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Internet Security Services Meets Lowered Guidance

Shares rose after hours as investors decided the outlook was as bad as feared.
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After lowering guidance for the first quarter earlier this month,

Internet Security Systems


cut guidance for the full year Friday. But investors knew the lower estimates were coming, and apparently decided that the company's outlook isn't as bad as some had anticipated.

In after-hours trading, shares of the Atlanta, Ga., software company gained $1.17, or 9.9%, to $12.98.

The company now projects 2003 revenue of between $248 million and $260 million, and pro forma earnings of 57 to 65 cents a diluted share, it said after the closing bell Thursday.

Internet Security Systems made modest year-over-year increases in earnings and revenue during the first quarter of 2003, the company also announced.

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Revenue was $59.4 million in the March quarter, a 2% increase over the same quarter last year, the company said. Earnings calculated under generally accepted accounting principles were $5.36 million, or 11 cents a diluted share, compared to net income of $3.37 million, or 7 cents a diluted share in the year-ago quarter.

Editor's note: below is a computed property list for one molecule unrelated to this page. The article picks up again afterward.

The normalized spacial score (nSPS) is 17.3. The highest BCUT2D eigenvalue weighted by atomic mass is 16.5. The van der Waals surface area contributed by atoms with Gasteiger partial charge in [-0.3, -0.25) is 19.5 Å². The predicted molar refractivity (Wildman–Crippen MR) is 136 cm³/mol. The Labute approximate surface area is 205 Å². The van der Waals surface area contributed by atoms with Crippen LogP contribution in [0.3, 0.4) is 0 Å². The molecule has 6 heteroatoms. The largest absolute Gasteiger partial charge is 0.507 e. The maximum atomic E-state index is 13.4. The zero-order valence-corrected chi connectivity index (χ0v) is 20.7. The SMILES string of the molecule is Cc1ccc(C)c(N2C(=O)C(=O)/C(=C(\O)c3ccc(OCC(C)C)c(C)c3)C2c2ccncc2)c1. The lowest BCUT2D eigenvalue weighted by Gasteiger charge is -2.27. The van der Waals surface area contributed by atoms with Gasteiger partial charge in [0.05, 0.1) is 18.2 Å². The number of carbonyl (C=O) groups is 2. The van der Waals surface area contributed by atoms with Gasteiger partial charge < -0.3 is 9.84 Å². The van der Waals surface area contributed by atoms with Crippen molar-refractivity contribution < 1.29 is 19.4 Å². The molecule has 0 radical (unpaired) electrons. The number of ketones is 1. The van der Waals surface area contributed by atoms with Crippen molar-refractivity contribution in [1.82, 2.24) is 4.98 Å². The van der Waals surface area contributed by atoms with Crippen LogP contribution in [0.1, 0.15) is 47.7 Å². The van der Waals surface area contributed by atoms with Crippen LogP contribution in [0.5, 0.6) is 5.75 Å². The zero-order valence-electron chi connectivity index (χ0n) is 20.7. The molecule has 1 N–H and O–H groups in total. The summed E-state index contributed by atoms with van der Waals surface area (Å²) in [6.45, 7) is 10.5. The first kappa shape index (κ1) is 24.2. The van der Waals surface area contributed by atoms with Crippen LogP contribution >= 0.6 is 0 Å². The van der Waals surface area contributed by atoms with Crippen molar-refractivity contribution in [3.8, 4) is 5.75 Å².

Revenue in the first quarter was helped by a "seven-figure" contract to provide network security software for the U.S. Navy and the Marine Corps.

Pro forma income was $6.47 million, or 13 cents per share, compared to $4.72 million, or 10 cents a diluted share a year ago.

The company's quarterly results were roughly in line with revised guidance it issued in early April.

In January, the company said investors could expect the company to earn 65 to 75 cents a share on revenue of $267 million to $285 million in 2003. CEO Tom Noonan said in a call with analysts and reporters today that the scaled-back guidance was prompted by "protracted weakness affecting the entire market."

Walter Pritchard, an analyst with Soundview Technology, said, "My own estimates -- and probably those of some other analysts -- were at what turned out to be the low range of the company's

new projection. You could interpret their guidance to mean that business is better than they thought -- or that they're being too aggressive." (Soundview has no banking relationship with ISS.)